I have a function in MATLAB which takes another function as an argument. I would like to somehow define a piecewise inline function that can be passed in. Is this somehow possible in MATLAB?

Edit: The function I would like to represent is:

```
f(x) = { 1.0, 0.0 <= x <= 0.5,
-1.0, 0.5 < x <= 1.0
where 0.0 <= x <= 1.0
```

## Best Answer

You really have defined a piecewise function with three break points, i.e., at [0, 0.5, 1]. However, you have not defined the value of the function outside of the breaks. (By the way, I've used the term "break" here, because we are really defining a simple form of spline, a piecewise constant spline. I might also have used the term knot, another common word in the world of splines.)

If you absolutely know that you will never evaluate the function outside of [0,1], then there is no problem. So then just define a piecewise function with ONE break point, at x = 0.5. The simple way to define a piecewise constant function like yours is to use a logical operator. Thus the test (x > 0.5) returns a constant, either 0 or 1. By scaling and translating that result, it is easy to generate a function that does what you wish.

An inline function does a similar thing, but inline functions are VERY slow compared to an anonymous function. I would strongly recommend use of the anonymous form. As a test, try this:

Yes, the inline function took wildly more time to execute than did the anonymous form.

A problem with the simple piecewise constant form I've used here is it is difficult to expand to when you have more break points. For example, suppose you wished to define a function that took on three different values depending on what interval the point fell in? While this can be done too with creative use of tests, carefully shifting and scaling them, it can get nasty. For example, how might one define the piecewise function that returns

One solution is to use a unit Heaviside function. So first, define a basic unit Heaviside function.

Our piecewise function is now derived from H(x).

See that there are three pieces to P(x). The first term is what happens for x below the first break point. Then we add in a piece that takes effect above zero. Finally, the third piece adds in another offset in above x == 1. It is easily enough plotted.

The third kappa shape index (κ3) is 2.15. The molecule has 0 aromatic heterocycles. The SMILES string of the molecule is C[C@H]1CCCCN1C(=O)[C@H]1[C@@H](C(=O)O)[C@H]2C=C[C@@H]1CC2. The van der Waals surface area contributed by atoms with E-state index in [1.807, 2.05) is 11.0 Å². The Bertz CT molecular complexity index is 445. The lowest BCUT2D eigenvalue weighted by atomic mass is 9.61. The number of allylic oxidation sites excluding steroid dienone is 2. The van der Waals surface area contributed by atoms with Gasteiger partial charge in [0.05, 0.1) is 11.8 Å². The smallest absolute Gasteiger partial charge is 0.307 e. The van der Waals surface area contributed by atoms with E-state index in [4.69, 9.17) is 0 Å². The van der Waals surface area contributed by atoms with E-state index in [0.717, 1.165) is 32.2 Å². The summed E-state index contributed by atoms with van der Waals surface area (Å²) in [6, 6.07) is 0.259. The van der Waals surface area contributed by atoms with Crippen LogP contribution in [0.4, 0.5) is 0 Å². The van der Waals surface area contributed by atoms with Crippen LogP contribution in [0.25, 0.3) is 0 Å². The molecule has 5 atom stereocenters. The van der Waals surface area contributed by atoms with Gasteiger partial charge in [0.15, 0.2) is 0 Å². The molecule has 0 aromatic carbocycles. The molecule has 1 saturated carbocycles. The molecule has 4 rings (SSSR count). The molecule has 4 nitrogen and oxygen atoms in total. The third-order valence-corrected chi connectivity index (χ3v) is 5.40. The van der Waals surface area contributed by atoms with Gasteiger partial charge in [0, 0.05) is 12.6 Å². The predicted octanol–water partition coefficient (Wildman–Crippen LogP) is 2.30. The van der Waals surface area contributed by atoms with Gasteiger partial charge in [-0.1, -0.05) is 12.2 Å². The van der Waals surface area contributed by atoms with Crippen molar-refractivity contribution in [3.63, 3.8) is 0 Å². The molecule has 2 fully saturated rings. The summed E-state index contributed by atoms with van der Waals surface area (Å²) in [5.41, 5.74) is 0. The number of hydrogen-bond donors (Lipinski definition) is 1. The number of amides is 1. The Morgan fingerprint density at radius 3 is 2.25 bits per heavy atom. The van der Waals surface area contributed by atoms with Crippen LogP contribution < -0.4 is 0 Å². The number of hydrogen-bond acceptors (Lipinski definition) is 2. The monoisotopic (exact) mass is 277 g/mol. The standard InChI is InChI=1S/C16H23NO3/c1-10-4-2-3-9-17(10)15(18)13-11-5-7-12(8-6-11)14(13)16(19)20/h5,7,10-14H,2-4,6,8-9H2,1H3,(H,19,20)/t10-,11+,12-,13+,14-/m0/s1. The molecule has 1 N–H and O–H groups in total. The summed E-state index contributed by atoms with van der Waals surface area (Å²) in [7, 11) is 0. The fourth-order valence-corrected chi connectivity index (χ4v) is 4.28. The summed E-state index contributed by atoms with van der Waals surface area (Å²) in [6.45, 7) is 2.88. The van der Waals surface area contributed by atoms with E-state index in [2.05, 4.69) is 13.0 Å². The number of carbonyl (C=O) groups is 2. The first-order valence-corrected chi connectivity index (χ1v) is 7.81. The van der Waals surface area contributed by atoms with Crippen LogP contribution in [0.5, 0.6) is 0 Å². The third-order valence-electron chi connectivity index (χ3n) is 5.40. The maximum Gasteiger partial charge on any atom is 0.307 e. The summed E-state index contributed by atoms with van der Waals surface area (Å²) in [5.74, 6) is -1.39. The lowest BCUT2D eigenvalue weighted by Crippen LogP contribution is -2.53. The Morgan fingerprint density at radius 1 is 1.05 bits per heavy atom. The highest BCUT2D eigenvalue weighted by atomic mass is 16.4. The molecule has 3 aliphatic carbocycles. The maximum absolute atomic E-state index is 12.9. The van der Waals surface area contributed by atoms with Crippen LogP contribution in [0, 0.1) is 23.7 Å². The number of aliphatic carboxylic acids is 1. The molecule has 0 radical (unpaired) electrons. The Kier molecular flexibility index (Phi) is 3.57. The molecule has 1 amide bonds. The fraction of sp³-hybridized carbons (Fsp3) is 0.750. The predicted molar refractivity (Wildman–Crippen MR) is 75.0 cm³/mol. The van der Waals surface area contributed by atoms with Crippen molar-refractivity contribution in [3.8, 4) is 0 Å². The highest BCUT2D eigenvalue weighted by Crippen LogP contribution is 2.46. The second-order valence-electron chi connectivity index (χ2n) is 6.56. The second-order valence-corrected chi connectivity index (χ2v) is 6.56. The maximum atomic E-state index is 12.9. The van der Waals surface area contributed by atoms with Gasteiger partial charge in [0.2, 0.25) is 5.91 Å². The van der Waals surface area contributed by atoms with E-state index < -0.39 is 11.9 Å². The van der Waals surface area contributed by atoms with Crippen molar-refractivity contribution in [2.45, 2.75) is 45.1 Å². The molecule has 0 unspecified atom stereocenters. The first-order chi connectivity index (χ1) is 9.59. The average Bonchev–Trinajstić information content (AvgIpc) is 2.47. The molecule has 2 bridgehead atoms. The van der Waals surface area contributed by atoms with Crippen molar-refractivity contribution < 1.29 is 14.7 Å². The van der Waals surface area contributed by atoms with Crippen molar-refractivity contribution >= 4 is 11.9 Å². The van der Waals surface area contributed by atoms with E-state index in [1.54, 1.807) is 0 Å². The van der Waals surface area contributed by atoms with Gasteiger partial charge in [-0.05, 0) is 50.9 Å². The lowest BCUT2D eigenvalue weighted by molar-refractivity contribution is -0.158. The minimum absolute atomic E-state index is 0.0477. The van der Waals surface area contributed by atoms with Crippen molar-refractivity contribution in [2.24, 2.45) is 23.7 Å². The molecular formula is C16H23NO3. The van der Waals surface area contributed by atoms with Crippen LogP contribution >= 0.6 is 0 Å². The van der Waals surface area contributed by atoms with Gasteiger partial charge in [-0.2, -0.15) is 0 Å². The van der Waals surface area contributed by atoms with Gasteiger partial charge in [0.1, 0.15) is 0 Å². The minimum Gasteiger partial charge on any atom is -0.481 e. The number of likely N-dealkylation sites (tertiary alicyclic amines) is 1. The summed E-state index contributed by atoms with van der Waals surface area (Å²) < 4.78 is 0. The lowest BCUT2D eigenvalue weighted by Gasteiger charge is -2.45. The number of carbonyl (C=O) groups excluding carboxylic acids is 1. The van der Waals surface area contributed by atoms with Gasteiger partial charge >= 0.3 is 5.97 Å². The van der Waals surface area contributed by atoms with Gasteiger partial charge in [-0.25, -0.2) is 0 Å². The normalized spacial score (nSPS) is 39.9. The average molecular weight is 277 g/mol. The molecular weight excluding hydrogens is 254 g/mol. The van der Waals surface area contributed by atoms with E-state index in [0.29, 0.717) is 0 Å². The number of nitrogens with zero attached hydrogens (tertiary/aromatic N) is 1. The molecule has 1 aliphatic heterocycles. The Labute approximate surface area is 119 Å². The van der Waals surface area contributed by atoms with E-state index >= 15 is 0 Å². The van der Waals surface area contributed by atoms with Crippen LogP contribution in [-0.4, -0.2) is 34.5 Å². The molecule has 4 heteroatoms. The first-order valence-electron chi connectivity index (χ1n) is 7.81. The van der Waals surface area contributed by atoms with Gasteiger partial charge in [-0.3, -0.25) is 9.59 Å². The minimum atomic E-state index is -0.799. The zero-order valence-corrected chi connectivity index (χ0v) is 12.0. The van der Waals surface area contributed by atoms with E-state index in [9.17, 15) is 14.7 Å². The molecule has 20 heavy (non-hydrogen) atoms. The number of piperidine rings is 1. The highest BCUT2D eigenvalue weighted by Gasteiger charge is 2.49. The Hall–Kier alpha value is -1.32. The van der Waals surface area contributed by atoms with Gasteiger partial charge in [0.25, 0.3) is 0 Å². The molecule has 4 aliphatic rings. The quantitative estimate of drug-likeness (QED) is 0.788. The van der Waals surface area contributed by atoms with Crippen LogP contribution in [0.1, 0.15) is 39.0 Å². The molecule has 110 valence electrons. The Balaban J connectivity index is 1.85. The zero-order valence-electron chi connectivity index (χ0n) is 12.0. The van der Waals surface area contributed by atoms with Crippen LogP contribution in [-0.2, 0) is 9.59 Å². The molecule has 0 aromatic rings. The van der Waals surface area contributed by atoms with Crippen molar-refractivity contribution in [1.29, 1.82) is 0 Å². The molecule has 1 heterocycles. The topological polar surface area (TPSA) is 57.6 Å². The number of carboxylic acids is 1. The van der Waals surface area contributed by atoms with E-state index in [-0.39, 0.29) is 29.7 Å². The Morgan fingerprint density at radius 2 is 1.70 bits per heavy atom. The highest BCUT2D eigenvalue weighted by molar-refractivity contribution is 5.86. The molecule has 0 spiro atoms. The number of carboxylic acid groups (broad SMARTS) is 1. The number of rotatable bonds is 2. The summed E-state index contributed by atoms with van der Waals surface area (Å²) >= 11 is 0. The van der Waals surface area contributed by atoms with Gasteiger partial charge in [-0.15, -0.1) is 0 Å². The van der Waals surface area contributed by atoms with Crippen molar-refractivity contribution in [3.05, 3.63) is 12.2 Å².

More sophisticated splines are easily generated from this beginning. Se that I've called this construct a spline again. Really, this is where we might be leading. In fact, this is where this leads. A spline is a piecewise function, carefully tied together at a list of knots or break points. Splines in particular often have specified orders of continuity, so for example, a cubic spline will be twice differentiable (C2) across the breaks. There are also piecewise cubic functions that are only C1 functions. My point in all of this is I've described a simple beginning point to form any piecewise function. It works quite well for polynomial splines, although there may be a wee bit of mathematics required to choose the coefficients of these functions.

Another way to create this function is as an explicit piecewise polynomial. In MATLAB, we have the little known function mkpp. Try this out...

Had you the splines toolbox, then fnplt will plot this directly for you. Assuming that you don't have that TB, do this:

Looking back at the mkpp call, it is rather simple after all. The first argument is the list of break points in the curve (as a ROW vector). The second argument is a COLUMN vector, with the piecewise constant values the curve will take on in these two defined intervals between the breaks.

Several years ago I posted another option, piecewise_eval. It can be downloaded from the MATLAB Central file exchange. This is a function that will allow a user to specify a piecewise function purely as a list of break points, along with functional pieces between those breaks. Thus, for a function with a single break at x = 0.5, we would do this:

See that the third argument provides the value used in each segment, although those pieces need not be purely constant functions. If you wish the function to return perhaps a NaN outside of the interval of interest, this too is easily accomplished.

My point in all of this rather lengthy excursion is to understand what a piecewise function is, and several ways to build one in MATLAB.